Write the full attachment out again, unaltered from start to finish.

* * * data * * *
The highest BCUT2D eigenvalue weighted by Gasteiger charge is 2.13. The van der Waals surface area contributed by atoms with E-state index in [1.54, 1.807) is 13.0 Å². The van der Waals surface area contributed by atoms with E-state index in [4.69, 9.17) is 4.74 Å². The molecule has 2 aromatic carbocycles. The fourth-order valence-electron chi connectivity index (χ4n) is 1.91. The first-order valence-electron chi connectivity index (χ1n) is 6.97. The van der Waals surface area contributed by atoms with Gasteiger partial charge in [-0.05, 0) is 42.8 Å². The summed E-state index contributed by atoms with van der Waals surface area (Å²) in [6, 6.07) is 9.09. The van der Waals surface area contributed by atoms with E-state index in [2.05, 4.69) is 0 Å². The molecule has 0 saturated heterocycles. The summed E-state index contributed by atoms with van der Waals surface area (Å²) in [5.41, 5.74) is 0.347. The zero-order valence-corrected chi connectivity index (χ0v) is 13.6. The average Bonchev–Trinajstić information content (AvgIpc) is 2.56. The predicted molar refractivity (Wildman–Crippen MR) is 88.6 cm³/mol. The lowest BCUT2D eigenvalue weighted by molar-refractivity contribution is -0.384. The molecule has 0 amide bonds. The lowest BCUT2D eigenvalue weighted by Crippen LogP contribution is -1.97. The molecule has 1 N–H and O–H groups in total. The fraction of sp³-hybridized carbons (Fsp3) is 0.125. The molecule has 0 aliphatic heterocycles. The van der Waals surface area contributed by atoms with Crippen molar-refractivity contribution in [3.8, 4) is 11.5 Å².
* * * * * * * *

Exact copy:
The highest BCUT2D eigenvalue weighted by Gasteiger charge is 2.13. The van der Waals surface area contributed by atoms with E-state index in [1.54, 1.807) is 13.0 Å². The van der Waals surface area contributed by atoms with E-state index in [4.69, 9.17) is 4.74 Å². The molecule has 2 aromatic carbocycles. The fourth-order valence-electron chi connectivity index (χ4n) is 1.91. The first-order valence-electron chi connectivity index (χ1n) is 6.97. The van der Waals surface area contributed by atoms with Gasteiger partial charge in [-0.05, 0) is 42.8 Å². The summed E-state index contributed by atoms with van der Waals surface area (Å²) in [6, 6.07) is 9.09. The van der Waals surface area contributed by atoms with E-state index in [2.05, 4.69) is 0 Å². The molecule has 0 saturated heterocycles. The summed E-state index contributed by atoms with van der Waals surface area (Å²) in [5.41, 5.74) is 0.347. The zero-order valence-corrected chi connectivity index (χ0v) is 13.6. The average Bonchev–Trinajstić information content (AvgIpc) is 2.56. The predicted molar refractivity (Wildman–Crippen MR) is 88.6 cm³/mol. The lowest BCUT2D eigenvalue weighted by molar-refractivity contribution is -0.384. The molecule has 0 amide bonds. The lowest BCUT2D eigenvalue weighted by Crippen LogP contribution is -1.97. The molecule has 1 N–H and O–H groups in total. The fraction of sp³-hybridized carbons (Fsp3) is 0.125. The molecule has 0 aliphatic heterocycles. The van der Waals surface area contributed by atoms with Crippen molar-refractivity contribution in [3.8, 4) is 11.5 Å².